Is p same for all products? Depending on the underlying demand curve, the p would vary between products as also between markets. Why does the demand curve vary between products?

p = 0.4.

In other words, when price is

decreased, product X in price elastic but is inelastic when price is increased.

In order to avoid such discrepancies, Arc rice elasticity is calculated.

Arc p =

Q P1 P2 . P Q1 Q 2

For continuous data series, defined by Qx = a b Px, Point price elasticity is p = Q x . Px b. Px Qx Px Q x 2

1.5

Factors affecting p High or low p values are influenced by three factors. (a) More number of substitutes for a product will
entail high p and vice-versa. Why? When there are large number of substitutes available small changes in price will induce the consumer shift to other products. other words, a competitive market In is Is p constant demanded curve? along with

p =

Q x Px . Px Q x

Q x is the inverse of the slope of Px


the demand constant for However, curve, which is a straight line.

characterized by high value p.

Px would be different Qx

(b) The smaller the share of a product in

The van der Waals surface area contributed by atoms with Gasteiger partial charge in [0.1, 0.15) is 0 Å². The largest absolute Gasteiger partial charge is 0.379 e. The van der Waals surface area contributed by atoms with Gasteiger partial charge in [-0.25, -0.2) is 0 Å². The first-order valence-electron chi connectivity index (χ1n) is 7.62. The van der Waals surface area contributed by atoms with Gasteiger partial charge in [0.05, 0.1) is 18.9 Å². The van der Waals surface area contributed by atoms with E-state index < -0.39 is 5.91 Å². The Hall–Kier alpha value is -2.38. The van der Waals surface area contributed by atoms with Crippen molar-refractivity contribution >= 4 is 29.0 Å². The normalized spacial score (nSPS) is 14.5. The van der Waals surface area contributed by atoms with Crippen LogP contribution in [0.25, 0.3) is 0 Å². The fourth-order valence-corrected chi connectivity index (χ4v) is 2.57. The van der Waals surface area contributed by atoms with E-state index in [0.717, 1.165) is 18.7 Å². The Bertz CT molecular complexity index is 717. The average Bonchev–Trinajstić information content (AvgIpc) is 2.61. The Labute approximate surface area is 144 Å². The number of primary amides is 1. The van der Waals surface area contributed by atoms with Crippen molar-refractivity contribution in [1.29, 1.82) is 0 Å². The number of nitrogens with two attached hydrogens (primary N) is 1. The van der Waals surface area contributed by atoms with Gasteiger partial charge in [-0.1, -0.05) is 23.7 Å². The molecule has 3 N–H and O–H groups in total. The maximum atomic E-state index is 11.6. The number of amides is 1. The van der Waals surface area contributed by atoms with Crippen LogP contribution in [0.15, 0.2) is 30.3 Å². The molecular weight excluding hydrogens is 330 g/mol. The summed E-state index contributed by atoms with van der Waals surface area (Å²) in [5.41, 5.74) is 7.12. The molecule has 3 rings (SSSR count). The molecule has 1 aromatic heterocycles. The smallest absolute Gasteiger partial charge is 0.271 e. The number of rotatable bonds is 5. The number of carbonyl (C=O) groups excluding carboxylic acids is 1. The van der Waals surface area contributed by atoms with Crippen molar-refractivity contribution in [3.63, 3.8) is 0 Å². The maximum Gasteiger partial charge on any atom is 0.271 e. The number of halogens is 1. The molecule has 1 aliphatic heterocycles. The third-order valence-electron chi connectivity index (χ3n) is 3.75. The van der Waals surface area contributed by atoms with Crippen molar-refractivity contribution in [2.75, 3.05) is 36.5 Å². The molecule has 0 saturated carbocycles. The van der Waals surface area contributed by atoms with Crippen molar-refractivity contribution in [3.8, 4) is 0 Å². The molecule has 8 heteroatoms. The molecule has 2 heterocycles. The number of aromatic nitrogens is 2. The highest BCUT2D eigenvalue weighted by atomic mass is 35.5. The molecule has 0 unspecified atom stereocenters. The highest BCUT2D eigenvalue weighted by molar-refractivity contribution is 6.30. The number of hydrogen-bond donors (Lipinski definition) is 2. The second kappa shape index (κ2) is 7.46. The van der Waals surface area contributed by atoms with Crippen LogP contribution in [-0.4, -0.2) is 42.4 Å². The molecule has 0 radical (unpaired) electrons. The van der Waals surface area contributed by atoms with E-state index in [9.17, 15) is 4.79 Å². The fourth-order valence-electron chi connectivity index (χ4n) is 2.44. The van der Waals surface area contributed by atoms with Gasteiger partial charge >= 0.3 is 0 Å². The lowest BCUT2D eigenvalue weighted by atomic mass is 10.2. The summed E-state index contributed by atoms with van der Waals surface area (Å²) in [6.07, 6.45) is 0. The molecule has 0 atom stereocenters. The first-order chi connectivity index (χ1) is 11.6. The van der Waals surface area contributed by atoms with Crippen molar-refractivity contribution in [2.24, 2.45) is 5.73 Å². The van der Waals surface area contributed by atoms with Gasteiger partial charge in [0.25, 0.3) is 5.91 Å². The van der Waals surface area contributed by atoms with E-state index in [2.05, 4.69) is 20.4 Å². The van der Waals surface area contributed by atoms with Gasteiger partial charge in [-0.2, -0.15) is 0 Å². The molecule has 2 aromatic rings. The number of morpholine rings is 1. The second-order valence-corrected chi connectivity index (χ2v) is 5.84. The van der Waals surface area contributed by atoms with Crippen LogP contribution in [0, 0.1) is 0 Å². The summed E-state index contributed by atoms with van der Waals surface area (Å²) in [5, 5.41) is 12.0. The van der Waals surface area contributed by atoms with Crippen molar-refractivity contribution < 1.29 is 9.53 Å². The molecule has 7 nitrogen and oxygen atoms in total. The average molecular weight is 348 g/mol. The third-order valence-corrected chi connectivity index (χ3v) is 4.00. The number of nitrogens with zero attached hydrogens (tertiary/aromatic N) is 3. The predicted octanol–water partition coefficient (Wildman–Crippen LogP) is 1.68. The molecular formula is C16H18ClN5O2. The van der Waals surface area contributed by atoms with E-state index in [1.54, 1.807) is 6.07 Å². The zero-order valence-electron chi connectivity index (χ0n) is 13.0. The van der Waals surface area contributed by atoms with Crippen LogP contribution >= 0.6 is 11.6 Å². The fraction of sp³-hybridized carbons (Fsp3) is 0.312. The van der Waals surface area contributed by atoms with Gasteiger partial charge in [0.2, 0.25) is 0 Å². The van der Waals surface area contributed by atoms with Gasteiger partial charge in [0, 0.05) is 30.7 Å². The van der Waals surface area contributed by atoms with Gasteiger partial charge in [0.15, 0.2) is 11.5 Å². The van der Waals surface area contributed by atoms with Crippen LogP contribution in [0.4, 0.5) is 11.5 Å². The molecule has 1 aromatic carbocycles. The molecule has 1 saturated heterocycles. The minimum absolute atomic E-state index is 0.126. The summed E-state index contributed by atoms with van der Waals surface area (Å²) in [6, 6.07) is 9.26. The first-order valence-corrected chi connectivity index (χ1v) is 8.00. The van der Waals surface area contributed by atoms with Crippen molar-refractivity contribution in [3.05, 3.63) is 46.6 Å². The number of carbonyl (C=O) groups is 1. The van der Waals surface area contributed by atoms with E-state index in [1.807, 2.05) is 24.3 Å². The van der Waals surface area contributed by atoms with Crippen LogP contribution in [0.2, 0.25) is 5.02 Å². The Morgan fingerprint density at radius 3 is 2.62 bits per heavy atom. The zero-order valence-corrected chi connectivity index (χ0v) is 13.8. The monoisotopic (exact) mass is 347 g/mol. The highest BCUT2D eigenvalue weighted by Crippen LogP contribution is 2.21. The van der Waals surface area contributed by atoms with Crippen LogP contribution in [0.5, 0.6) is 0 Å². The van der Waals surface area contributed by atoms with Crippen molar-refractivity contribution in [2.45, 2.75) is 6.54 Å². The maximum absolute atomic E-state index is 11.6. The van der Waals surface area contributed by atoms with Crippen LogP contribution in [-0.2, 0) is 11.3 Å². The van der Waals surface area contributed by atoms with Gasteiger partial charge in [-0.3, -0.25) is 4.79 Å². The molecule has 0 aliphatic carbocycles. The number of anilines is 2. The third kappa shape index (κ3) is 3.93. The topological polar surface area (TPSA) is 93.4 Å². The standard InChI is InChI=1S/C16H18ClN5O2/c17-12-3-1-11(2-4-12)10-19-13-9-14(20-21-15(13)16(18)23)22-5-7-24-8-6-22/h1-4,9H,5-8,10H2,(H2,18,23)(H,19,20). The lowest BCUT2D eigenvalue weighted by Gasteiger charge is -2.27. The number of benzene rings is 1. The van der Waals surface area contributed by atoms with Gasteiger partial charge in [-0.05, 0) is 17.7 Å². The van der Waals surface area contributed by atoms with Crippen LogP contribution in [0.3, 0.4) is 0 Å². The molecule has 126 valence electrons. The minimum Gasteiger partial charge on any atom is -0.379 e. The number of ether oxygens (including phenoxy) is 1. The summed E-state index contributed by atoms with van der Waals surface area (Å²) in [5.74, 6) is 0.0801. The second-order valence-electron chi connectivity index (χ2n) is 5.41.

consumer budget, the lower will be the value of

for different values along the demand curve. Hence, the value of would vary along the demand curve

p.

For example, consider the

demand for salt. Given its low price, it may account for less than 1 % of a consumers monthly budget. A change in price will not affect the demand for salt. Hence, the value of p for salt will be closer to zero. From this it is evident that low priced products or necessity goods the

p>1 p - 1 p<1

p will be low.

(c) In the short run, the p for a product will be low. This is because, the possibilities of developing substitutes for a product are virtually non - existent. However, in the long run, with R & D there are possibilities of developing substitutes, hence, value of p will be high.

1.6

Price & Revenue Relationships

p varies along the demand curve. Given this, how can business firms take
decisions whether to P or P?

Such decisions depend on how change in prices effect the revenue (TR) earned by the firm. In this context, we distinguish between three ranges of p. RELATIONSHIP BETWEEN EP, PRICE AND REVENUE The Case of 1. Elastic Demand EP> 1 2. Unitary Demand EP= 1 3. Inelastic Demand EP < 1 Implies % Q > % P % Q = % P % Q < % P Following a P Following a P Revenue Revenue Revenue Unchanged Revenue Revenue Unchanged Revenue